(val == currentSortField ? "selected" : string.Empty) + ">" + 
      field["header"] + "</option>");


  // Descending checkbox
  var descButton = new SmallCheckButton();
  descButton.Header = "Descending";
  descButton.ID = "SortDesc";
  descButton.Checked = descOrder;
  descButton.Command = "OrderChange";
  ribbon.RenderSmallButton(output, descButton);

In the code above I first create a droplist control and add entries to it based on the items for field sorting we created earlier. When the selection is changed Sitecore will invoke a method on the form called SortChange which takes no parameters and returns void. Note I use the Util methods to get the current options from the registry so I can make sure the UI is in the correct state when it loads. Then I create a checkbox field which will invoke a method called OrderChange on the form class.

So now we need to extend the workbox form class to include these methods. Create a new class in your VS project which inherits from Sitecore.Shell.Applications.Workbox.WorkboxForm and add the two methods. Inside these methods I’ll make calls to the Util methods to store the new sorting options.

protected void SortChange()
  var value =

protected void OrderChange()
  bool current = Util.GetSortOrder();

The workbox application uses an XML layout, so open this file which should be found at \Website\sitecore\shell\Applications\Workbox\Workbox.xml. The only thing we need to change in this file is the code beside class which is defined in the CodeBeside tag. Change the type attribute of this tag to the type of the extended form we created above.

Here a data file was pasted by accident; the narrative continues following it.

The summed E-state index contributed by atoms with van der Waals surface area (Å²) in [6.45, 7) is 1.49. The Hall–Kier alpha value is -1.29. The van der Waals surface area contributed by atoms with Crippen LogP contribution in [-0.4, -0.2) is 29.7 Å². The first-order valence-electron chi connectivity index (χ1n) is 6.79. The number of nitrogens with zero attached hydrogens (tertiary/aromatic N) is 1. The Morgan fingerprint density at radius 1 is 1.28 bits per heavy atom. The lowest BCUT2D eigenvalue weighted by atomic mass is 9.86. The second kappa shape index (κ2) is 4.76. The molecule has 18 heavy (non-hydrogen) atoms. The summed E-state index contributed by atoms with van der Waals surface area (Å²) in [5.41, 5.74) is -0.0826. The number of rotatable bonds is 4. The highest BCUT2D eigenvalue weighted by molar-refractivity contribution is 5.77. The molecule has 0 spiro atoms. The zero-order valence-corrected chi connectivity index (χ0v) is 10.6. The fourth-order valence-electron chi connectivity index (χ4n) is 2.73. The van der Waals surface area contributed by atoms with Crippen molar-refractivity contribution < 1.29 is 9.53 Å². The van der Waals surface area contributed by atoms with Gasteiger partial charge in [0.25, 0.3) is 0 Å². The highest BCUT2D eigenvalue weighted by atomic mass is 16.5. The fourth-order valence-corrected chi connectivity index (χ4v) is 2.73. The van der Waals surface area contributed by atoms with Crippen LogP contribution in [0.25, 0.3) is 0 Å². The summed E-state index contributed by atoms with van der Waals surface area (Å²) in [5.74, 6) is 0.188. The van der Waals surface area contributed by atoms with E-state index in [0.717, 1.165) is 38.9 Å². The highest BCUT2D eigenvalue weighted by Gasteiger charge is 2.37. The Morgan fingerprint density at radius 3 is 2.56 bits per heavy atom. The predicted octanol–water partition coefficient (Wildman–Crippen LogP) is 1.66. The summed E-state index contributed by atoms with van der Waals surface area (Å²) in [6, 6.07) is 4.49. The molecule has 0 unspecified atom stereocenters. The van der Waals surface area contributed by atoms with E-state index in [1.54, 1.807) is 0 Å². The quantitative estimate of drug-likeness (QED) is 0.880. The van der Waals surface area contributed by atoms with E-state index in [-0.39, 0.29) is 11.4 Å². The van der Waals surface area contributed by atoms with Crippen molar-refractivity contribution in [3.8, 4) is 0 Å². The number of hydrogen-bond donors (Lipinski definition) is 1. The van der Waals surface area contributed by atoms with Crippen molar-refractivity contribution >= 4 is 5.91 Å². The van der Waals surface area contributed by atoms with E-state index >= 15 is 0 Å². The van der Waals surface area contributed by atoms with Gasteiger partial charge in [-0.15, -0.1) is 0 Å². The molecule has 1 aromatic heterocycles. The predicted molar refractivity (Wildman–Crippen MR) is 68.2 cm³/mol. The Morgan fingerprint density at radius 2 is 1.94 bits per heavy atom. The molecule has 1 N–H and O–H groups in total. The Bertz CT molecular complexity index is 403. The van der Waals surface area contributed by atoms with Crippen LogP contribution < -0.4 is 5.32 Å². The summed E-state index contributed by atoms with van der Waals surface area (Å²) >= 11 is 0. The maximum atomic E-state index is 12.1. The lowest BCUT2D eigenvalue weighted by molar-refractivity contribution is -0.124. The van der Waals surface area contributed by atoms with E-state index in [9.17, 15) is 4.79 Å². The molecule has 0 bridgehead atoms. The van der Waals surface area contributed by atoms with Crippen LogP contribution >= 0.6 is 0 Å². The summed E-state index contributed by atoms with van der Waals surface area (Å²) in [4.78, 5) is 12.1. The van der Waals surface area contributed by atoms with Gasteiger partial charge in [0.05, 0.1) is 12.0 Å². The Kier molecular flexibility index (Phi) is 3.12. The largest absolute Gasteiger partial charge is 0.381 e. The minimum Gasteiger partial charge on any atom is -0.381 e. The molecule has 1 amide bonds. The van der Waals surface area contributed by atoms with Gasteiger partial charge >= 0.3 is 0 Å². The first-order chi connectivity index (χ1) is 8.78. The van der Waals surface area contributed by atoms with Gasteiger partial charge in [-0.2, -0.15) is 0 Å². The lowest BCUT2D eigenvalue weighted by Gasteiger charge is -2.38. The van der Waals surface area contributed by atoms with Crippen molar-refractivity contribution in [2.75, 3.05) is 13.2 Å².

sort workbox scaled

So, now we can actually perform the sorting! Checking the methods available on the WorkboxForm class, there is a GetItems method which is used to retrieve the items to display in the form. Unfortunately, this method is private so we can’t override it. What other options do we have to affect the sorting?

Having a poke around the API, the DataProvider class has a public virtual method called GetItemsInWorkflowState which we could override. But I don’t like the idea of adjusting such a fundamental core piece just to affect sorting in an application. Not to mention that if I did extend that class I would actually have to extend all the concrete DataProvider implementations (DataProvider is abstract). That sounds like a lot of work.

Further up the stack sits the workflow itself which is implemented through the Sitecore.Workflows.Simple.Workflow class. This class has a public virtual method GetItems which is used to get the items in a particular workflow state. Perfect! We’ll go with this.

But if I extend the Workflow class, how can I have Sitecore create my workflow instead of the standard one? This is the responsibility of the WorkflowProvider which is defined in the web.config file. So we can extend the WorkflowProvider to create instances of our custom workflow class instead of the default one.

There are 3 methods from which workflows can be returned, so we’ll override those. I don’t want to have to reimplement every one of these methods though. I want to leverage the functionality of the base class as much as possible. So I can have the base WorkflowProvider class create the standard workflow, and then wrap this workflow with my custom workflow. So rather than subclass, I’m instead going to use the Decorator design pattern to wrap a workflow and alter some of the behavior of the methods. One of the aspects of the Decorator pattern is that my class has the same interface as the class it’s wrapping. Luckily the methods we’re dealing with here only requires an object which implements the IWorkflow interface.